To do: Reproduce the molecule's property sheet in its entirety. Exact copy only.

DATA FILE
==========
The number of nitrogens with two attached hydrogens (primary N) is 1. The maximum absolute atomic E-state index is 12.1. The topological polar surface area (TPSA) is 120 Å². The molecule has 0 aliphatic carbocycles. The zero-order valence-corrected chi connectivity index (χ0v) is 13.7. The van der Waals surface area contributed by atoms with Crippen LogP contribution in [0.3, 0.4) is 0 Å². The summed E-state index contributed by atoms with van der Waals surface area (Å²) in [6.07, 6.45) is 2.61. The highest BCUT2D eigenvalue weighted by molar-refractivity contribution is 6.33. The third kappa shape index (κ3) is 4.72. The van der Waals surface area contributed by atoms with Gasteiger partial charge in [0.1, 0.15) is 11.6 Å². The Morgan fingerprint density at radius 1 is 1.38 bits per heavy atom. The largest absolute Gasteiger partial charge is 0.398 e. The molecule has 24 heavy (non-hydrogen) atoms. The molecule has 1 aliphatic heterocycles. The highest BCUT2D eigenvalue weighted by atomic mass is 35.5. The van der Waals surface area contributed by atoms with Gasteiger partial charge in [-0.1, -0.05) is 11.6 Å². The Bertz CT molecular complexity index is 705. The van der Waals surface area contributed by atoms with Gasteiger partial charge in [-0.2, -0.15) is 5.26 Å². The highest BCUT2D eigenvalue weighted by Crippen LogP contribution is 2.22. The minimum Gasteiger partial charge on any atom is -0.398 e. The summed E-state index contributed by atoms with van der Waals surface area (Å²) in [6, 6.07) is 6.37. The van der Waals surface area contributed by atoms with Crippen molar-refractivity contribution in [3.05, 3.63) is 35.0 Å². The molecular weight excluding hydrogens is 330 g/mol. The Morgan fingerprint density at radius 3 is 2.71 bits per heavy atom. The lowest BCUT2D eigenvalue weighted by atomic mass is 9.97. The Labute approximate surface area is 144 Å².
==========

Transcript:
The number of nitrogens with two attached hydrogens (primary N) is 1. The maximum absolute atomic E-state index is 12.1. The topological polar surface area (TPSA) is 120 Å². The molecule has 0 aliphatic carbocycles. The zero-order valence-corrected chi connectivity index (χ0v) is 13.7. The van der Waals surface area contributed by atoms with Crippen LogP contribution in [0.3, 0.4) is 0 Å². The summed E-state index contributed by atoms with van der Waals surface area (Å²) in [6.07, 6.45) is 2.61. The highest BCUT2D eigenvalue weighted by molar-refractivity contribution is 6.33. The third kappa shape index (κ3) is 4.72. The van der Waals surface area contributed by atoms with Gasteiger partial charge in [0.1, 0.15) is 11.6 Å². The Morgan fingerprint density at radius 1 is 1.38 bits per heavy atom. The largest absolute Gasteiger partial charge is 0.398 e. The molecule has 24 heavy (non-hydrogen) atoms. The molecule has 1 aliphatic heterocycles. The highest BCUT2D eigenvalue weighted by atomic mass is 35.5. The van der Waals surface area contributed by atoms with Gasteiger partial charge in [-0.1, -0.05) is 11.6 Å². The Bertz CT molecular complexity index is 705. The van der Waals surface area contributed by atoms with Gasteiger partial charge in [-0.2, -0.15) is 5.26 Å². The highest BCUT2D eigenvalue weighted by Crippen LogP contribution is 2.22. The minimum Gasteiger partial charge on any atom is -0.398 e. The summed E-state index contributed by atoms with van der Waals surface area (Å²) in [6, 6.07) is 6.37. The van der Waals surface area contributed by atoms with Crippen molar-refractivity contribution in [3.05, 3.63) is 35.0 Å². The molecular weight excluding hydrogens is 330 g/mol. The Morgan fingerprint density at radius 3 is 2.71 bits per heavy atom. The lowest BCUT2D eigenvalue weighted by atomic mass is 9.97. The Labute approximate surface area is 144 Å².